Seven years ago Karl Bushby set off from the southern tip of Chile, promising to walk 36,000 miles back to his home in Hull on a budget of £280. The former paratrooper has so far defied Arctic white-outs, Panamanian swamplands and Colombian guerrillas in pursuit of his ambition to complete the first unbroken walk around the globe.
The 37-year-old's dream appeared to be in jeopardy last night, however: 17,000 miles in, Mr Bushby has been arrested by the Russian security service because his passport does not carry the correct border stamp. The authorities there will decide whether to deport him to the UK or allow him to continue on his quest.
His current hiking partner, Dimitri Kieffer, 40, a US citizen and expert on the Arctic, was also detained by the Federal Security Service (FSB). They are being held resident in a hotel in the remote north-eastern Chukotka Peninsula while their story is verified.
The duo's detention is a comedown from the elation they felt last Friday when they joined an elite band of explorers to have crossed the Bering Strait, the hazardous 58-mile ice bridge from Alaska to Russia, on foot. Mr Bushby is thought to be the first Briton to have achieved the feat.
Wayward currents pushing the ice floe away from Russia meant the crossing was particularly problematic, according to Bushby's accounts on his website. On two occasions they faced "minor dramas" when the ice under their tent began to disintegrate.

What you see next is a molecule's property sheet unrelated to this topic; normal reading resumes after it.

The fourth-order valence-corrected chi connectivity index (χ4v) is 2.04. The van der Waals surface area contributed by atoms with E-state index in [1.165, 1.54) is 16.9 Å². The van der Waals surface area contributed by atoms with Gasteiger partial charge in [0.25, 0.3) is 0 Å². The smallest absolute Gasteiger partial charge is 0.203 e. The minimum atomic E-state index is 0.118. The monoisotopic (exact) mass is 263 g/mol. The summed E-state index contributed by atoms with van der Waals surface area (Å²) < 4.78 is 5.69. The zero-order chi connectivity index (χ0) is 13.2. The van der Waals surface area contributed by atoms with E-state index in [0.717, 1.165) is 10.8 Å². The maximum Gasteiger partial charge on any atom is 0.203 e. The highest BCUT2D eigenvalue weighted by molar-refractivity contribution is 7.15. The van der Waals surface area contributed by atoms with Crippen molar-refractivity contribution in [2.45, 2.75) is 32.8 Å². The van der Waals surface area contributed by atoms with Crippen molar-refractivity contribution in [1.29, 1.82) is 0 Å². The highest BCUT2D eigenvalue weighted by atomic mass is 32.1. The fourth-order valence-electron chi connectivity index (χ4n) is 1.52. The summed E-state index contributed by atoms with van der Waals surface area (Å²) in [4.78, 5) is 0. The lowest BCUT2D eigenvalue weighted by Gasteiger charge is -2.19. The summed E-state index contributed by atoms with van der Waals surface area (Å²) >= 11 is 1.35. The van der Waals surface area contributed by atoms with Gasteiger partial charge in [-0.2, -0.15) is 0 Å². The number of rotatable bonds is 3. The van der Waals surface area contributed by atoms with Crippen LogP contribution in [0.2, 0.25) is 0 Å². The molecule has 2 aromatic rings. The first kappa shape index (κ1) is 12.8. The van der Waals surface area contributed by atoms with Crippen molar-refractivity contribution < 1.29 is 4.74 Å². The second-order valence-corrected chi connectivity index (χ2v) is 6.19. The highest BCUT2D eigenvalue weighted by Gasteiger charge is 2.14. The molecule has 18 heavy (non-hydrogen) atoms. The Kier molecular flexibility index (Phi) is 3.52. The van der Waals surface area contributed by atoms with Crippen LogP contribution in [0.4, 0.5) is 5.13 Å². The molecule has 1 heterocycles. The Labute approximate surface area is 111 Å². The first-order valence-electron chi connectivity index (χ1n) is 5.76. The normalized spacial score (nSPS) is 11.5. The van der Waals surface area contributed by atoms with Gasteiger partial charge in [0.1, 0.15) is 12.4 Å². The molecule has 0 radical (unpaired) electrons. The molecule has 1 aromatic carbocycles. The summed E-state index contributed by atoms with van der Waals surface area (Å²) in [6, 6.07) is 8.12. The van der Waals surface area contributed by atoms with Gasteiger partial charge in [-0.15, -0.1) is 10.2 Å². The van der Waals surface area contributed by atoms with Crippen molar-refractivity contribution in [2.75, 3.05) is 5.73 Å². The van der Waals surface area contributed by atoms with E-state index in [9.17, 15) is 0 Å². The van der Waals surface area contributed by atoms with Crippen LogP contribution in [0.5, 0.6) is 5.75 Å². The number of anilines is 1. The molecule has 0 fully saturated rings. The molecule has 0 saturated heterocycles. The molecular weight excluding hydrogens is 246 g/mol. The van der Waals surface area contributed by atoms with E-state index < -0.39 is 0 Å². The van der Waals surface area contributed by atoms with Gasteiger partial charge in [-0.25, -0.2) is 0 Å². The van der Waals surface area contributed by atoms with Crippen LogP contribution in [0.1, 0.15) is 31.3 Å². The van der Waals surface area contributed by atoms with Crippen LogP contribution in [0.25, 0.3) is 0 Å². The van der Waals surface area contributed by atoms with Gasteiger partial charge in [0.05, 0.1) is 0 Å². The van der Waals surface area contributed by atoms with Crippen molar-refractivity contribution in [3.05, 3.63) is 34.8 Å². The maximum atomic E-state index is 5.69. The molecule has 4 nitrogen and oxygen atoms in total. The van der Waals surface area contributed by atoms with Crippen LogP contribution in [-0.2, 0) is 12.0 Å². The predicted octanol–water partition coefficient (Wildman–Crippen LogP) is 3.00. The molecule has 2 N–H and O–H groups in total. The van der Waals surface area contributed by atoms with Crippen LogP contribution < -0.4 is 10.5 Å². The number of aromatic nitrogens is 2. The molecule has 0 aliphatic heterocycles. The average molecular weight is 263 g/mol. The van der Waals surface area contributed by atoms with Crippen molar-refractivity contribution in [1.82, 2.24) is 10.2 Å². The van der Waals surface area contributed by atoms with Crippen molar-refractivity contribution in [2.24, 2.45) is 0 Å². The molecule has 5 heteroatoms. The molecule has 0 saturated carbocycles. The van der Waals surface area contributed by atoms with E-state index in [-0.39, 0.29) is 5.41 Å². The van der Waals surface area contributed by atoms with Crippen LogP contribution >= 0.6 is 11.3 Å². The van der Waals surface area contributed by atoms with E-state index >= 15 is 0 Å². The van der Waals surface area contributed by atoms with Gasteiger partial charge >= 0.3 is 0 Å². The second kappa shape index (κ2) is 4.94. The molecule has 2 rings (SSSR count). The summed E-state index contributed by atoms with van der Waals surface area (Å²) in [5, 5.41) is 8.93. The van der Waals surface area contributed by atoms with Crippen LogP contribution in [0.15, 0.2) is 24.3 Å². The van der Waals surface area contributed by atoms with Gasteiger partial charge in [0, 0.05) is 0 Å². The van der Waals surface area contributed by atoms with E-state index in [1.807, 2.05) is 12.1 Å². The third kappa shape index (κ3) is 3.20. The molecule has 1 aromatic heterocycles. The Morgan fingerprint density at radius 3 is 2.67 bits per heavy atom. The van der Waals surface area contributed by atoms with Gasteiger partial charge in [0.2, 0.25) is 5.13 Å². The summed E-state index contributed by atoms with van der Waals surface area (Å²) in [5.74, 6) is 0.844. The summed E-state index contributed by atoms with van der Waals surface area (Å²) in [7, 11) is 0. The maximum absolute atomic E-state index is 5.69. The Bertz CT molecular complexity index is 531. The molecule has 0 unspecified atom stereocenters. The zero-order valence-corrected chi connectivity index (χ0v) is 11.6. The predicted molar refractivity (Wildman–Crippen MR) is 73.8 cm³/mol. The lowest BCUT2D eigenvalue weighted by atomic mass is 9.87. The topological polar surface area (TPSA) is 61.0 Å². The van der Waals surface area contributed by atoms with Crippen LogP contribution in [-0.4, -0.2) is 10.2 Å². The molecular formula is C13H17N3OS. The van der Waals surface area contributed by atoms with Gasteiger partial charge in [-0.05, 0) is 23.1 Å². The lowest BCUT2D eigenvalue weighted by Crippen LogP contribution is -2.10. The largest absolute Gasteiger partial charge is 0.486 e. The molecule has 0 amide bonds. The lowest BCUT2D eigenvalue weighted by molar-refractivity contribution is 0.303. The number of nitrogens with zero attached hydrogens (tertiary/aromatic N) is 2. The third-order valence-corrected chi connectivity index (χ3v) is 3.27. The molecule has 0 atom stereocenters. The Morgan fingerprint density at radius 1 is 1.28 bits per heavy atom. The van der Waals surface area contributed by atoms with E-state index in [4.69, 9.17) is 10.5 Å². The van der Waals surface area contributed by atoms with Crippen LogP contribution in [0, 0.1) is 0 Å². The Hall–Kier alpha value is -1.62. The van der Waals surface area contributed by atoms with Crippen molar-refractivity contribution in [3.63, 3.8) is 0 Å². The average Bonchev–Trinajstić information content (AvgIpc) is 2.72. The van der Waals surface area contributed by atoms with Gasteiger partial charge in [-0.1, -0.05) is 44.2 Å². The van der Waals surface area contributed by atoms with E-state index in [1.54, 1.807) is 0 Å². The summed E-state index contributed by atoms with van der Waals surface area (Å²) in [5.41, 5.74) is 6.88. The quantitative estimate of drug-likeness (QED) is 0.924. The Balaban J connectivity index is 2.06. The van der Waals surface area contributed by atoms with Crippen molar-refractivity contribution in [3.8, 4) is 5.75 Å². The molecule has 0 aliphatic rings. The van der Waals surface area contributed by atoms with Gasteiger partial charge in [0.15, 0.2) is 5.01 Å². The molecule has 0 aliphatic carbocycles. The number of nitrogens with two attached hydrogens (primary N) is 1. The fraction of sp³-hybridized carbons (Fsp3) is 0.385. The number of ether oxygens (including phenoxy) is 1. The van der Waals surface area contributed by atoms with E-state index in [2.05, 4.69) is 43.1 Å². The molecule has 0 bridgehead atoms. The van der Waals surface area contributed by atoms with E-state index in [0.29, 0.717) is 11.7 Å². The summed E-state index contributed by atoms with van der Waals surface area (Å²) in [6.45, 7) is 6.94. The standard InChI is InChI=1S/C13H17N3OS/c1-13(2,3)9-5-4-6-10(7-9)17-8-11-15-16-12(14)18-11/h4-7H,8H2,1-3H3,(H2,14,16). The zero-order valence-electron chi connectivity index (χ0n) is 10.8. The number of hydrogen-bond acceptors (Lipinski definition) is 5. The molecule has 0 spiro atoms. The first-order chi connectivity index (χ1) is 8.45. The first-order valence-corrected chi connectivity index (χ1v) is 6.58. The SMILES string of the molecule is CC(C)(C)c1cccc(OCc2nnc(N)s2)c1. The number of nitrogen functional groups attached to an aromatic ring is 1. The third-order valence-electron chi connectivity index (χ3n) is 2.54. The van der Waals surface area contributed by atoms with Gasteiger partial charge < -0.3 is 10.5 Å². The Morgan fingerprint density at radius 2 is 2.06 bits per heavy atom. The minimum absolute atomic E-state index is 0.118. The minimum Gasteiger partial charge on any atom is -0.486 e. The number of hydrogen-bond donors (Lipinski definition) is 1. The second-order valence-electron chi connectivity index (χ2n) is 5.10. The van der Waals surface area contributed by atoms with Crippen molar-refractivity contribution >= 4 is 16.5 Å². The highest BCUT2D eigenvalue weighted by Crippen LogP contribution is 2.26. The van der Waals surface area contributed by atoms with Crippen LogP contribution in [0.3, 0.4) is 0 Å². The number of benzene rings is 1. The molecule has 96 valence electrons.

Their arrest on Saturday, when they were found to be carrying a GPS locator device and a Colt Magnum .44 pistol to protect them from polar bears could risk everything.
Mr Bushby's father Keith said he had been trying to inform Russian authorities of the crossing on his son's behalf, to no avail. "For about 12 months, I phoned various departments, but after hearing such a strange request, they just kept passing me from department to department," he told a Russian paper. Waiting any longer was impossible, he added, as warmer weather would have melted the ice.
An FSB spokesman said the pair "did not notify the Russian side through official channels of their crossing, which not only violated border legislation but also put their lives in serious danger".
A British Embassy spokesman in Moscow said diplomats were "still trying to clarify the situation".
Keith Bushby said his son had survived trekking through the Darien Gap - a lawless stretch of jungle between Central and South America - avoiding drug barons, arms traffickers and Farc guerrillas, and swimming down rivers. "So he won't mind a few days in a hotel," he said. "He'll certainly need a wash."
If released, Bushby Jnr hopes to walk across Russia's 11 time zones, through Mongolia, Kazakhstan, Ukraine and Europe, and finally through the service canal of the Channel tunnel. He hopes to complete the trek in 2009 with a short 250-mile hike up to his Yorkshire home.
If he makes it, he will have crossed four continents, 25 countries, seven mountain ranges and six deserts.Reuse content